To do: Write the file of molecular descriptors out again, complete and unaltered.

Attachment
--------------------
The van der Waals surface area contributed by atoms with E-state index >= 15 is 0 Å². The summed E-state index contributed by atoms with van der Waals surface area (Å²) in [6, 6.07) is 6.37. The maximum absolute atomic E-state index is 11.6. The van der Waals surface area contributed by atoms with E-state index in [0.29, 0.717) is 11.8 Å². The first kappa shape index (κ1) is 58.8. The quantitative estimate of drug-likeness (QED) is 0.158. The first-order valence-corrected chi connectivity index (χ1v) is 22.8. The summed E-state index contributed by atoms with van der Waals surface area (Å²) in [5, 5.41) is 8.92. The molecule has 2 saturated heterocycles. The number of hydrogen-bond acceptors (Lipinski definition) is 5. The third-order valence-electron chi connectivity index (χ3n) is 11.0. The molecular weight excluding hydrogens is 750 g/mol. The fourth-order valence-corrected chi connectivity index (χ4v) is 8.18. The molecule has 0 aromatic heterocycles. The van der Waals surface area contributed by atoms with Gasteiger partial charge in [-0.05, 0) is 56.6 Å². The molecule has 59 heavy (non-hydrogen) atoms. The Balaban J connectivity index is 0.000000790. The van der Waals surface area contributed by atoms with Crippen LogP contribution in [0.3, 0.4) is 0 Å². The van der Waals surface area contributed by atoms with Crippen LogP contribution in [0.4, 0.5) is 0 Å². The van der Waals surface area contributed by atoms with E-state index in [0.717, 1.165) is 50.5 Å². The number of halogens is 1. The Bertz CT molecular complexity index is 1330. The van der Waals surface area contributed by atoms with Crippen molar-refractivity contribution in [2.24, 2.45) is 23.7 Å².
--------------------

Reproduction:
The van der Waals surface area contributed by atoms with E-state index >= 15 is 0 Å². The summed E-state index contributed by atoms with van der Waals surface area (Å²) in [6, 6.07) is 6.37. The maximum absolute atomic E-state index is 11.6. The van der Waals surface area contributed by atoms with E-state index in [0.29, 0.717) is 11.8 Å². The first kappa shape index (κ1) is 58.8. The quantitative estimate of drug-likeness (QED) is 0.158. The first-order valence-corrected chi connectivity index (χ1v) is 22.8. The summed E-state index contributed by atoms with van der Waals surface area (Å²) in [5, 5.41) is 8.92. The molecule has 2 saturated heterocycles. The number of hydrogen-bond acceptors (Lipinski definition) is 5. The third-order valence-electron chi connectivity index (χ3n) is 11.0. The molecular weight excluding hydrogens is 750 g/mol. The fourth-order valence-corrected chi connectivity index (χ4v) is 8.18. The molecule has 0 aromatic heterocycles. The van der Waals surface area contributed by atoms with Gasteiger partial charge in [-0.05, 0) is 56.6 Å². The molecule has 59 heavy (non-hydrogen) atoms. The Balaban J connectivity index is 0.000000790. The van der Waals surface area contributed by atoms with Crippen LogP contribution in [0.3, 0.4) is 0 Å². The van der Waals surface area contributed by atoms with Crippen LogP contribution in [0.4, 0.5) is 0 Å². The van der Waals surface area contributed by atoms with E-state index in [0.717, 1.165) is 50.5 Å². The number of halogens is 1. The Bertz CT molecular complexity index is 1330. The van der Waals surface area contributed by atoms with Crippen molar-refractivity contribution in [2.24, 2.45) is 23.7 Å².